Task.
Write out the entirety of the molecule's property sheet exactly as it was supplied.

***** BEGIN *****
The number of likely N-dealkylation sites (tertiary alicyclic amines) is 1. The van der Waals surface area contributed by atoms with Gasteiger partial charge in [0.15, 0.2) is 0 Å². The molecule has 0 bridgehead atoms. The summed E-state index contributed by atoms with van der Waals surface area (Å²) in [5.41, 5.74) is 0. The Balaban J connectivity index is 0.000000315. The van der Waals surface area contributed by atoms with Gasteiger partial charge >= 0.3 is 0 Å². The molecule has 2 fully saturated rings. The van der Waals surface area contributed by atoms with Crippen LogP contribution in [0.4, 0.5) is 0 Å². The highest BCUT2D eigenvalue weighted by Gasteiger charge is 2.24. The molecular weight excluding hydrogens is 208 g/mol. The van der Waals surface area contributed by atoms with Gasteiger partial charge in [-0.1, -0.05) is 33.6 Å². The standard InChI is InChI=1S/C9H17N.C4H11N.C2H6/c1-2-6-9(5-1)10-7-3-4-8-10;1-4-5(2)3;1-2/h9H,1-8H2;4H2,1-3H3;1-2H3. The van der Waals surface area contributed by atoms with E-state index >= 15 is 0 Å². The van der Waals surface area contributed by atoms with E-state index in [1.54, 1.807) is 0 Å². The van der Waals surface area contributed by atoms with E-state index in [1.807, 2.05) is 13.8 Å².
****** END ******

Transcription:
The number of likely N-dealkylation sites (tertiary alicyclic amines) is 1. The van der Waals surface area contributed by atoms with Gasteiger partial charge in [0.15, 0.2) is 0 Å². The molecule has 0 bridgehead atoms. The summed E-state index contributed by atoms with van der Waals surface area (Å²) in [5.41, 5.74) is 0. The Balaban J connectivity index is 0.000000315. The van der Waals surface area contributed by atoms with Gasteiger partial charge >= 0.3 is 0 Å². The molecule has 2 fully saturated rings. The van der Waals surface area contributed by atoms with Crippen LogP contribution in [0.4, 0.5) is 0 Å². The highest BCUT2D eigenvalue weighted by Gasteiger charge is 2.24. The molecular weight excluding hydrogens is 208 g/mol. The van der Waals surface area contributed by atoms with Gasteiger partial charge in [-0.1, -0.05) is 33.6 Å². The standard InChI is InChI=1S/C9H17N.C4H11N.C2H6/c1-2-6-9(5-1)10-7-3-4-8-10;1-4-5(2)3;1-2/h9H,1-8H2;4H2,1-3H3;1-2H3. The van der Waals surface area contributed by atoms with E-state index >= 15 is 0 Å². The van der Waals surface area contributed by atoms with E-state index in [1.54, 1.807) is 0 Å². The van der Waals surface area contributed by atoms with E-state index in [1.807, 2.05) is 13.8 Å².